Born 25 March 1921, Tunica, Mississippi
Died 12 June 1989, Gary, Indiana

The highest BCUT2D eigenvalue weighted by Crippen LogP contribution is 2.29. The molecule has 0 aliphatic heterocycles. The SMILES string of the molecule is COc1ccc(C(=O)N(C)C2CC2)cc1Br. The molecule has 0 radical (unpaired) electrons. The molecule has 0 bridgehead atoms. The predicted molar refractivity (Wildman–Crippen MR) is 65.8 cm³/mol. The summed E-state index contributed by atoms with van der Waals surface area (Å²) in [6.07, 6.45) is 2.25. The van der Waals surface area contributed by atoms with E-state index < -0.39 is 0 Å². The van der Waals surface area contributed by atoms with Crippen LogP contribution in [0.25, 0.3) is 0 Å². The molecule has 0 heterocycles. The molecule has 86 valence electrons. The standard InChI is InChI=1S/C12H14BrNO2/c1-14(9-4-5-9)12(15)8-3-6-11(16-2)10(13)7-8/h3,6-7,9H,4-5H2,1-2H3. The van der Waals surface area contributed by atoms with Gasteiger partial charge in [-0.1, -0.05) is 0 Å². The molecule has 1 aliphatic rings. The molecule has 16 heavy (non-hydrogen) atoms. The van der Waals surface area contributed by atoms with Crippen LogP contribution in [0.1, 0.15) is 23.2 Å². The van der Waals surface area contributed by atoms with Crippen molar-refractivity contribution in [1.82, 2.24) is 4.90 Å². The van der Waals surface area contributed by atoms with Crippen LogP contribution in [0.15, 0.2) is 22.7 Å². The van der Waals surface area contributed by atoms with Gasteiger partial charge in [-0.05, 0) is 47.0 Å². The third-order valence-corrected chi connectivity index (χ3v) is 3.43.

Vivian Carter was the "Vee" of Vee-Jay Records, a Chicago-based label that she launched in 1953 with her husband, James Bracken. The label had evolved from their Gary, Indiana record store, Vivian's Record Shop. Staying on top of the city's blues and R&B scene, Carter was also employed as a deejay at the time. Vivian's brother Calvin Carter was brought in as A&R man. Originally, Carter and Bracken planned to make a few gospel recordings to satisfy the demands of their shop's customers, and over the years Vee-Jay issued stacks of wax by some of America's most righteous voices : the Staples Singers, the Swan Silvertones and others. However, the duo couldn't help noticing that the youngsters visiting their shop were chasing an entirely different sound, which is now known as doo- wop. The first national hit for Vee-Jay was "Goodnight My Love" by the Spaniels, which peaked at # 5 on the R&B charts, but in the pop market it was outsold by a white cover by the McGuire Sisters. The same fate befell their second doo-wop hit, "At My Front Door" by the El Dorados, which was covered by Pat Boone. "Oh What A Night" by the Dells (# 4 R&B, 1956) came at a time that the record buying public had come to prefer the black originals. However, the most impressive vocal group on Vee-Jay were the Impressions, led by Jerry Butler. The original release of "For Your Precious Love" on Vee-Jay 280 is worth $6000 according to Joel Whitburn. The rerelease on Abner (a Vee-Jay subsidiary) went to # 11 on the pop charts in 1958. At the end of that same year Butler went solo and had 16 chart entries (pop) on Vee-Jay, 1960-66. Other notable performers on the roster were Jimmy Reed, Dee Clark, Little Richard (in 1964-65) and Betty Everett. In a short time, Vee-Jay was the most successful black-owned record company in the United States. "Raindrops" by Dee Clark (1961) and "Duke Of Earl" by Gene Chandler (1962) were million sellers. By 1963, they were charting records faster than some of the major labels. They were the first U.S. company to have the Beatles. In one month alone in early 1964, they sold 2.6 million Beatles singles. Yet, two years later, the company was bankrupt. Paradoxically, the trouble started with the Four Seasons, Vee-Jay's first big white act. Though they scored three consecutive number ones (Sherry, Big Girls Don't Cry, Walk Like A Man), Vee-Jay had trouble paying the very high royalties that Bob Crewe had negotiated for the Seasons. In spite of the million sellers, the label was still run like a small corporation. The company grew too fast. Enormous friction built up between the Brackens and the new management team. On top of this and the financial troubles, lawsuit followed lawsuit with the result that Vee-Jay lost both the Four Seasons and the Beatles. The label folded in 1966. Randy Wood and Betty Chiappetta bought Vee-Jay from the bankruptcy trustee in 1967. Both had been long-time employees of Vee-Jay before the bankruptcy. For the first several years, the new company, which was called Vee-Jay International, could barely survive on a few reissues and some leases to reissue companies like Springboard (Upfront) and Buddah. Vivian Carter returned to Gary where she was active in radio well into the 1980s. In the early eighties she had a stroke and died in a Gary nursing home in 1989.